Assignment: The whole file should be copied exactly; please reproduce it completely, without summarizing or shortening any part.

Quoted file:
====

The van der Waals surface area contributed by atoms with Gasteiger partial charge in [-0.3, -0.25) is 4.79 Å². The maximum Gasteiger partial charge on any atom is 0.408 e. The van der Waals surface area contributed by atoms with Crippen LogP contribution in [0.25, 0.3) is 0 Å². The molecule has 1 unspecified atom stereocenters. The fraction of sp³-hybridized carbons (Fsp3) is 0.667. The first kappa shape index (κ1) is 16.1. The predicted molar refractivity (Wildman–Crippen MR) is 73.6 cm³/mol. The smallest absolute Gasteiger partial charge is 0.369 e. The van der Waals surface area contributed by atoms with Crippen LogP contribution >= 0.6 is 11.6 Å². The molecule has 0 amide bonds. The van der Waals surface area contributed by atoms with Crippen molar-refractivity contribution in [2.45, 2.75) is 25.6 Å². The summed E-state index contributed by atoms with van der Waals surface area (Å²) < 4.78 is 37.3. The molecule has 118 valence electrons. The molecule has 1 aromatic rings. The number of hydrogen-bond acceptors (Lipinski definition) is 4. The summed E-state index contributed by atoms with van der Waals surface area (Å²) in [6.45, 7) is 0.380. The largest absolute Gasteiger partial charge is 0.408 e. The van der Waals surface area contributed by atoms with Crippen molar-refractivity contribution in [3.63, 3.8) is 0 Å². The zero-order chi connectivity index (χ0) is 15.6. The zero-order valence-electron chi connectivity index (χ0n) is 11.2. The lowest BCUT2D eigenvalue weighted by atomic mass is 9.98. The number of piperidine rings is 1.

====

The van der Waals surface area contributed by atoms with Gasteiger partial charge in [-0.3, -0.25) is 4.79 Å². The maximum Gasteiger partial charge on any atom is 0.408 e. The van der Waals surface area contributed by atoms with Crippen LogP contribution in [0.25, 0.3) is 0 Å². The molecule has 1 unspecified atom stereocenters. The fraction of sp³-hybridized carbons (Fsp3) is 0.667. The first kappa shape index (κ1) is 16.1. The predicted molar refractivity (Wildman–Crippen MR) is 73.6 cm³/mol. The smallest absolute Gasteiger partial charge is 0.369 e. The van der Waals surface area contributed by atoms with Crippen LogP contribution >= 0.6 is 11.6 Å². The molecule has 0 amide bonds. The van der Waals surface area contributed by atoms with Crippen molar-refractivity contribution in [2.45, 2.75) is 25.6 Å². The summed E-state index contributed by atoms with van der Waals surface area (Å²) < 4.78 is 37.3. The molecule has 118 valence electrons. The molecule has 1 aromatic rings. The number of hydrogen-bond acceptors (Lipinski definition) is 4. The summed E-state index contributed by atoms with van der Waals surface area (Å²) in [6.45, 7) is 0.380. The largest absolute Gasteiger partial charge is 0.408 e. The van der Waals surface area contributed by atoms with Crippen molar-refractivity contribution in [3.63, 3.8) is 0 Å². The zero-order chi connectivity index (χ0) is 15.6. The zero-order valence-electron chi connectivity index (χ0n) is 11.2. The lowest BCUT2D eigenvalue weighted by atomic mass is 9.98. The number of piperidine rings is 1.